Title: The Congress
Actress Robin Wright (of Princess Bride and Forrest Gump fame) plays a near-future version of herself. Out of work and worried about her son’s narratively-convenient illness, she considers an offer (from the painfully on the nose ‘Miramount’ studio) to have herself digitized so that a computer likeness of her can star in endless crappy blockbusters. After initially demurring she takes the plunge and for the next hour plus the movie switches from live action to animation. Fast forward a few decades and we find Robin on her way to the titular congress, in a bustling world of the mind where she will preach clumsily about the sins of media and commodification before a riot or a revolution or something breaks out. Then she gets rescued by a slubby animator and they fall in love and get executed and fly around in fantasy land with angel wings and talk in forlorn voices about how lost humanity is and then go looking for her son because she’s a good mother and that what they do. It is rather hard to follow and generally even harder to care.
I’m a self-avowed fan of excessively ambitious SF failures (witnesses can testify that I’ve defended Interstellar, Southland Tales and Waterworld to name a few), but The Congress is so many drafts away from working that I wonder how production even got approved to begin. There are tons of ideas, many of them interesting, none of them fully baked. The acting is served up with generous portions of ham, all the more intolerably because these people should know better: Harvey Keitel, Danny Huston, Paul Giamatti, Jon Hamm. (Robin Wright, in her defense, is the least bad.) Only the animation has sparks of creative genius, but the futuristic world-building is ceaselessly undermined by the screenplays bitter finger-wagging at Hollywood studio crudeness, celebrity worship, corporate fascism, audience pleasure-seeking, virtual worlds replacing reality and other typical technology fears that you can probably guess.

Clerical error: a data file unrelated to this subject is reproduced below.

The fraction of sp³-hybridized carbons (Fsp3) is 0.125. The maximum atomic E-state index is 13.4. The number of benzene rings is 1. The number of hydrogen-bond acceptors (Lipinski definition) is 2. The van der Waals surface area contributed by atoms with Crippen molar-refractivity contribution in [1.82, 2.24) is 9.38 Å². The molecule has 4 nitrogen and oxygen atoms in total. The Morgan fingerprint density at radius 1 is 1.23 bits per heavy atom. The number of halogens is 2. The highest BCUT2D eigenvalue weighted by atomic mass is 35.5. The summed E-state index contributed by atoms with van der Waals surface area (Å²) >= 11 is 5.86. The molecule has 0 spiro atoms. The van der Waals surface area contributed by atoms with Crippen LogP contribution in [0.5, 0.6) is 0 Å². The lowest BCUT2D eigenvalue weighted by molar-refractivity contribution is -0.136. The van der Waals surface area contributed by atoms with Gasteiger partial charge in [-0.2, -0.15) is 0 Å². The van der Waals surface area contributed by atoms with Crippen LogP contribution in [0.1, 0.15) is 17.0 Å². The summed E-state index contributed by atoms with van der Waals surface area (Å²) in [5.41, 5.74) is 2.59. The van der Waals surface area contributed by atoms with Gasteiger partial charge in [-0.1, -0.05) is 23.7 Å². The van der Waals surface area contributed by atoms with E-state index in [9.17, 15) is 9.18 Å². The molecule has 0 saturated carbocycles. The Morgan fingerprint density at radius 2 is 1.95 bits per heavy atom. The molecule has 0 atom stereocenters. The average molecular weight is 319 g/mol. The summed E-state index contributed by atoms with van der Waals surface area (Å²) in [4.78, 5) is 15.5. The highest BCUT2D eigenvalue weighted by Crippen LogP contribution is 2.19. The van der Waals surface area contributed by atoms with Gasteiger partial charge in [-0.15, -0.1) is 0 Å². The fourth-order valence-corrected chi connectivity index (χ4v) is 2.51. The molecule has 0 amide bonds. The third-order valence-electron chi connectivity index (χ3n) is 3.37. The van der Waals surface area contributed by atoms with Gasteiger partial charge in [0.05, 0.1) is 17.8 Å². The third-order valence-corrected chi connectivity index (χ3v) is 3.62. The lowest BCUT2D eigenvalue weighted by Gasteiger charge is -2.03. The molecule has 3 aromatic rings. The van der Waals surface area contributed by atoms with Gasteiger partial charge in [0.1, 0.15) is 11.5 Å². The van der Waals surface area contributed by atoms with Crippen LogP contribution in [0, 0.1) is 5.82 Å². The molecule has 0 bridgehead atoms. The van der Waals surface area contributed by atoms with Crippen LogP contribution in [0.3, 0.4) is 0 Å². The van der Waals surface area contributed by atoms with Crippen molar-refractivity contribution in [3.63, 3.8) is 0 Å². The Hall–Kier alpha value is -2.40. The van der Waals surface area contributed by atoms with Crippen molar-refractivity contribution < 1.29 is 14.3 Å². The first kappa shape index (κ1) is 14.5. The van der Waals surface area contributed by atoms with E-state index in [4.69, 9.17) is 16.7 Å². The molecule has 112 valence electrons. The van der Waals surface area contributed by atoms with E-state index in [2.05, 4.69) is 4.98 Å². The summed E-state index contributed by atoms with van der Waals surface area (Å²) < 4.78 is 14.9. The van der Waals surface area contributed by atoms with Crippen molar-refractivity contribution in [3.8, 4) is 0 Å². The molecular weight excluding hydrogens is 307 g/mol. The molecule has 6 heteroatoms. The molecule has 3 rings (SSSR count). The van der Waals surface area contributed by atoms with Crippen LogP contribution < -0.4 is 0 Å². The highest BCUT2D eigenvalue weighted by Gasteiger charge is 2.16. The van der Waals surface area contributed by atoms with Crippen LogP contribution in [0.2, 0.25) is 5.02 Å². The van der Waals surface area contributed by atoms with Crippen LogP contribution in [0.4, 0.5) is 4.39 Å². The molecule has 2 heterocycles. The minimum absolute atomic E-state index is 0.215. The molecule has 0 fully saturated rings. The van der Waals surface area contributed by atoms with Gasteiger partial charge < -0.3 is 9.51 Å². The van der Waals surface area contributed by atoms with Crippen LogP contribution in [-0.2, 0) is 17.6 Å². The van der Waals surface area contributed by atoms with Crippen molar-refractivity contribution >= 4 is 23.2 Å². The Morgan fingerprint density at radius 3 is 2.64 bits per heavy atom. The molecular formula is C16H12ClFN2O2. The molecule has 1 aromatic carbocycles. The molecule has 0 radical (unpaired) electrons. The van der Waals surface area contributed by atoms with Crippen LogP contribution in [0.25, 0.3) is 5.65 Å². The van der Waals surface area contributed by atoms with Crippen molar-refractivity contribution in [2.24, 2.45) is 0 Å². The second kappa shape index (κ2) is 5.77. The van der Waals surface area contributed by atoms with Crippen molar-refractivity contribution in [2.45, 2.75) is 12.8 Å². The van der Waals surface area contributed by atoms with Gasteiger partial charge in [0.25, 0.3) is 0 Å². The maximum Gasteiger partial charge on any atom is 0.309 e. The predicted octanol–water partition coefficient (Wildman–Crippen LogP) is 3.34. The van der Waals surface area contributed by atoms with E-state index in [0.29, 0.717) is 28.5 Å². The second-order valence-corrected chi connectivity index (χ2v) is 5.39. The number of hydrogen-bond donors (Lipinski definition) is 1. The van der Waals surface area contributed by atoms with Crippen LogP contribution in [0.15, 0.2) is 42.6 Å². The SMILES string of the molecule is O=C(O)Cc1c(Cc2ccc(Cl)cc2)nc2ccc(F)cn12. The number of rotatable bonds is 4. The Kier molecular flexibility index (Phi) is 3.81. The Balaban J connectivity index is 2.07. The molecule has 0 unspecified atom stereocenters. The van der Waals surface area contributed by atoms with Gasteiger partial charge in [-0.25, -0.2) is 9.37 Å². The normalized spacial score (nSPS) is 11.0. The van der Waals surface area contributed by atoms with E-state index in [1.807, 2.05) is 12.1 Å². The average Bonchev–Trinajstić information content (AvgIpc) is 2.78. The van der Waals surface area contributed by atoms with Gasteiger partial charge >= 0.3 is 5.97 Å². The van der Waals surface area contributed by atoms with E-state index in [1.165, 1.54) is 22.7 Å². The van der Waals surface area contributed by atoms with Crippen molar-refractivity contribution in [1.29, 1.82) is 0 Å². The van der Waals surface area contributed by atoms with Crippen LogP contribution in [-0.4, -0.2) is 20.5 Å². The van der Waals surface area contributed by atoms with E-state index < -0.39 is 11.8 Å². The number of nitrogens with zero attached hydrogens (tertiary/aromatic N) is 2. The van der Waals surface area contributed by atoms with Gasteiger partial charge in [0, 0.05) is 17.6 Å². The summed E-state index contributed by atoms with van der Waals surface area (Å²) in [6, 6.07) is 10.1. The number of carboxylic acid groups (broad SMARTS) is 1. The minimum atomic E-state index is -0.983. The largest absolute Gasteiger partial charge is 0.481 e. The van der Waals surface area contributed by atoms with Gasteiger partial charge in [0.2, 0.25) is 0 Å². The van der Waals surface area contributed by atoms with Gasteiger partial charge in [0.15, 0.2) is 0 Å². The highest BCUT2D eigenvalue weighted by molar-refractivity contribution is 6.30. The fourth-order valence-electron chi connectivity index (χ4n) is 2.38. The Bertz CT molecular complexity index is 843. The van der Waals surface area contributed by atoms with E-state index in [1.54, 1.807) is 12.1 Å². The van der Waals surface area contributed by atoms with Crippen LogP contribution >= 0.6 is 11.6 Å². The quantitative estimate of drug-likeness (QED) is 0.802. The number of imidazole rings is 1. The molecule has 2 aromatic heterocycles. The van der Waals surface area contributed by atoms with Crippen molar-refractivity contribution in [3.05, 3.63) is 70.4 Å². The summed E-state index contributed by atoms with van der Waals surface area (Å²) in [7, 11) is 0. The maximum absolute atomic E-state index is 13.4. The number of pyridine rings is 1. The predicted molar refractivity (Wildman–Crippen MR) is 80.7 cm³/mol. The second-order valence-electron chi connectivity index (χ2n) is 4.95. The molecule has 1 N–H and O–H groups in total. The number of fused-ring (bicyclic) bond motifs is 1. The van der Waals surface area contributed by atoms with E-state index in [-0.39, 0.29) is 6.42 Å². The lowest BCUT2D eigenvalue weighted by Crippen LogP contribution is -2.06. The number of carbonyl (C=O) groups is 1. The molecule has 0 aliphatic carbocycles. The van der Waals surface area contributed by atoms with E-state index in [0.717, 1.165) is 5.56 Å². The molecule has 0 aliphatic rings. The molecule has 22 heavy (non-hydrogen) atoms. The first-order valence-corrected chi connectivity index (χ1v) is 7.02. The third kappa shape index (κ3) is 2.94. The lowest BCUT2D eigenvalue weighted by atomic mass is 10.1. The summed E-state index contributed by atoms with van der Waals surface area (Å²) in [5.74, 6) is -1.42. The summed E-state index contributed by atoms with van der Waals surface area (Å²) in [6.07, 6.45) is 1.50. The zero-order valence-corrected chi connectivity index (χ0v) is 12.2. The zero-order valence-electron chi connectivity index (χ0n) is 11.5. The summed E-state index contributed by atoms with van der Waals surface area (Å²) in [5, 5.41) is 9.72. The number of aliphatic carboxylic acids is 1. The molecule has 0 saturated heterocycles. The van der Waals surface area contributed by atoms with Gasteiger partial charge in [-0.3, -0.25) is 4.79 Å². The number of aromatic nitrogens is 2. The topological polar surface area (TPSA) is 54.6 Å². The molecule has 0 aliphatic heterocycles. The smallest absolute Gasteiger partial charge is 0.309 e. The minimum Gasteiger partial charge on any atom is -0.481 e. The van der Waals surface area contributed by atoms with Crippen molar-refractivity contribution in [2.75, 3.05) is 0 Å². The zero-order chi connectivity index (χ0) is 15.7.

The director seems unaware that telling a good story can make these themes clear without literally having an authorial mouthpiece present them in a speech. Nor is there any sense that societal, cultural and technological change is complicated enough to have both positive and negative results. Instead we get a film that tiresomely points out how we are obsessed with celebrities, but which is itself jam-pack will ill-fitting celebrities. And we are force fed a lot of bad art ranting about how studios put out so much bad art.
Go see Ari Folman’s previous “Waltz with Bashir” (I even wrote about it here), and pretend this shrill satire didn’t happen. Folman has demonstrated that he’s good with material that is close to his heart and his own experience, but this big, loud, fuzzy dust bunny of ideas does nothing but ruin a perfectly decent Stanislaw Lem novel and a handful of reputations.